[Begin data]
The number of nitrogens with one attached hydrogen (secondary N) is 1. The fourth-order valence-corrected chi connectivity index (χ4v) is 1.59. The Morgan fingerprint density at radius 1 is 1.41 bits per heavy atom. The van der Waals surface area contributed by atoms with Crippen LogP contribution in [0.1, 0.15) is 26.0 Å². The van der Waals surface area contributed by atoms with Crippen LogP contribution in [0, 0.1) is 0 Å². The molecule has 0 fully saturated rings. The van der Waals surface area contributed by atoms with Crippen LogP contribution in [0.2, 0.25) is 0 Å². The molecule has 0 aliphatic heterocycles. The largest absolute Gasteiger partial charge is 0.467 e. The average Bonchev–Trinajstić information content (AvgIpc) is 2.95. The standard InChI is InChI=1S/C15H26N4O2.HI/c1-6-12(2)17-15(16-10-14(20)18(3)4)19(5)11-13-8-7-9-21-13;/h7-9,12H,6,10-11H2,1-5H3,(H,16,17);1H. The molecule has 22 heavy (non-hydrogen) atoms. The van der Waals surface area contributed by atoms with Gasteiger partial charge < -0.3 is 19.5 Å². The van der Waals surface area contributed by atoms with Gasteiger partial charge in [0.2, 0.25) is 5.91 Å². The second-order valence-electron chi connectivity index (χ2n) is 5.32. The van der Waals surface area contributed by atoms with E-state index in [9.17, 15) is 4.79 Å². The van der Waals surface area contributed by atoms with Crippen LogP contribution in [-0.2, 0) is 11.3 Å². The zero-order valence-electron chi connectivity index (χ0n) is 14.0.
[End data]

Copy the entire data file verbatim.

The number of nitrogens with one attached hydrogen (secondary N) is 1. The fourth-order valence-corrected chi connectivity index (χ4v) is 1.59. The Morgan fingerprint density at radius 1 is 1.41 bits per heavy atom. The van der Waals surface area contributed by atoms with Crippen LogP contribution in [0.1, 0.15) is 26.0 Å². The van der Waals surface area contributed by atoms with Crippen LogP contribution in [0, 0.1) is 0 Å². The molecule has 0 fully saturated rings. The van der Waals surface area contributed by atoms with Crippen LogP contribution in [0.2, 0.25) is 0 Å². The molecule has 0 aliphatic heterocycles. The largest absolute Gasteiger partial charge is 0.467 e. The average Bonchev–Trinajstić information content (AvgIpc) is 2.95. The standard InChI is InChI=1S/C15H26N4O2.HI/c1-6-12(2)17-15(16-10-14(20)18(3)4)19(5)11-13-8-7-9-21-13;/h7-9,12H,6,10-11H2,1-5H3,(H,16,17);1H. The molecule has 22 heavy (non-hydrogen) atoms. The van der Waals surface area contributed by atoms with Gasteiger partial charge < -0.3 is 19.5 Å². The van der Waals surface area contributed by atoms with Gasteiger partial charge in [0.2, 0.25) is 5.91 Å². The second-order valence-electron chi connectivity index (χ2n) is 5.32. The van der Waals surface area contributed by atoms with E-state index in [9.17, 15) is 4.79 Å². The van der Waals surface area contributed by atoms with Crippen LogP contribution in [-0.2, 0) is 11.3 Å². The zero-order valence-electron chi connectivity index (χ0n) is 14.0.